18 April 2012

Book Review - The Crying of Lot 49

Tax season is finally over. Time to get back to a more regular blogging schedule. Not only my blogging has been neglected in recent weeks, but my reading time as well. I have finished The Crying of Lot 49, by Thomas Pynchon. I've written up this short review, which was mildly difficult. It is a bizarre story and I wanted to be sure not to put any real spoilers in it. So here's what I came up with.

(image from Amazon.com)
Oedipa Maas is made executor of an ex-boyfriend's estate. She uncovers the secret history of a mysterious group called W.A.S.T.E. and the Trystero family which operates an underground postal service for those who don't want to use the government postal monopoly.

During her journey Oedipa encounters a large number of eccentric and strangely named characters. She begins to piece together the secret history of the group and its attempts to overcome the postal monopoly of Thurn und Taxis in 16th & 17th century central Europe. Things begin to get more bizarre and then people start to die or change. Her psychiatrist goes insane, her husband's personality alters, and many people who might know something about Trystero die or stop talking with her.

Towards the end of the story Oedipa can't even be sure that this whole scenario isn't an elaborate prank by her dead ex-boyfriend. He had vast amounts of money and resources and might have set up the whole situation to torture her. As the estate assets begin to be disposed over a group of W.A.S.T.E. stamps are to be auctioned off as lot 49 and a bidder who Oedipa believes is a member of Trystero will be in attendance to make sure the stamps don't fall into the wrong hands. She will finally have a chance to confront one of the higher ups in the secret organization. She just has to wait for the crying of lot 49.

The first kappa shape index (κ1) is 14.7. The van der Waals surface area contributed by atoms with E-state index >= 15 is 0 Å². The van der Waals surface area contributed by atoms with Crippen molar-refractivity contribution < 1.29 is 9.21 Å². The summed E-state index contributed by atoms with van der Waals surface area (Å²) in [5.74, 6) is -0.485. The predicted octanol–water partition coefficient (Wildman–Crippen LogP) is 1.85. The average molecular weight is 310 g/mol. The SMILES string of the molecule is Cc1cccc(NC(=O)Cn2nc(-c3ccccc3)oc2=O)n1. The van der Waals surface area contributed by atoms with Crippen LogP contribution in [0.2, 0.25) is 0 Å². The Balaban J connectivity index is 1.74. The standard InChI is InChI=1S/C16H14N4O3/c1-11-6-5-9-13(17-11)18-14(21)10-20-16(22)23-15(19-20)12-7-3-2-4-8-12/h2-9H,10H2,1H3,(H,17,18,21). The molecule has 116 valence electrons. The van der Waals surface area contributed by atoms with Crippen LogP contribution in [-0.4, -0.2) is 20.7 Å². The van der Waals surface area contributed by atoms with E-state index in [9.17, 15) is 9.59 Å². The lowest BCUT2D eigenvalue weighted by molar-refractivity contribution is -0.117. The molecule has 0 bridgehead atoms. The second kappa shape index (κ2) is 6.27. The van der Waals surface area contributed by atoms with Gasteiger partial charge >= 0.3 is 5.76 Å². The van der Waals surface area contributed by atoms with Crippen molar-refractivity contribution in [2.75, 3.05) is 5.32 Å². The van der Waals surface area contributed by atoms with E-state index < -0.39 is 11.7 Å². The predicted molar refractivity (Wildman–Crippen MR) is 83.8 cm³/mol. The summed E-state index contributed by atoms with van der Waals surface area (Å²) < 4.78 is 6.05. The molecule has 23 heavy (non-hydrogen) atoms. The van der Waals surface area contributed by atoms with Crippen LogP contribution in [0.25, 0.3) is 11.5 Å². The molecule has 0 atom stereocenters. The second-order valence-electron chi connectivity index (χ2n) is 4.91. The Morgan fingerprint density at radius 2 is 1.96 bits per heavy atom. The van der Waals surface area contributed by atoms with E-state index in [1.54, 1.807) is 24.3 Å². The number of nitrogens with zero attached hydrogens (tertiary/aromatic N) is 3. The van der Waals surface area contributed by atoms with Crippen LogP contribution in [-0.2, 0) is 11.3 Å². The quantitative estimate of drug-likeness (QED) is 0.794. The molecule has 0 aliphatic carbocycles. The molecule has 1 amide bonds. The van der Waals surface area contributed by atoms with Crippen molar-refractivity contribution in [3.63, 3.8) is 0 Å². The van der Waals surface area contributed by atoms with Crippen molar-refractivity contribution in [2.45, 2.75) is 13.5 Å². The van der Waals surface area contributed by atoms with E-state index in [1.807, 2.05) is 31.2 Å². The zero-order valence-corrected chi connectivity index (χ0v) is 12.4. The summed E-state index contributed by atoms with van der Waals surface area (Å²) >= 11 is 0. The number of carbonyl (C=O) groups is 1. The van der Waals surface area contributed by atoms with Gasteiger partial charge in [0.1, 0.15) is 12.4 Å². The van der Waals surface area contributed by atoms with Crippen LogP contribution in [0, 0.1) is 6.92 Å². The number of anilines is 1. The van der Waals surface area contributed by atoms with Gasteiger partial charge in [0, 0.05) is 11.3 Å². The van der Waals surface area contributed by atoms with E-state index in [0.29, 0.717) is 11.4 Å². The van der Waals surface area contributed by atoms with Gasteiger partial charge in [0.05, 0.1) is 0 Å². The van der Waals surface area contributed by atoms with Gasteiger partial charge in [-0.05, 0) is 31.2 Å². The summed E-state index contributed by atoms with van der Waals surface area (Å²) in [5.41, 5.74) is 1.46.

While bizarre the story was very interesting. Interesting and obscure bits of real history tied together with fictional connections and events. A strange stage play described in detail which gives Oedipa some of her clues. I even got a number of the more obscure references; I'm going to have to read it again at some point to try to find the stuff I missed. Truly a product of the 1960s.

Nothing really bad about this book. It can be confusing at times but since the main character is confused it helps the reader identify with her more, if that makes any sense. The ending is similar to endings in some stories I've written for a writing group I belong to, it's a type of ending that might annoy some people.

There are a lot of good quotes that could be pulled out of this book. There is a scene later in the book where Oedipa thinks she is going crazy over this whole conspiracy. She visits here shrink, Dr. Hilarius.... just as he has gone insane himself. She tells him that she was hoping he would talk her out of her fantasy and he responds:
"Cherish it! What else do any of you have? Hold it tightly by its little tentacle, don't let the Freudians coax it away or the pharmacists poison it out of you. Whatever it is, hold it dear, for when you lose it you go over that much more to the others. You begin to cease to be." (page 103)

I loved this book.

PUBLISHER: Bantam Book
AUTHOR: Thomas Pynchon
GENRE: bizarre, mystery
ISBN: 553-05764-095
2012 CHALLENGES: 150+ Reading Challenge 2012, A-Z Challenge

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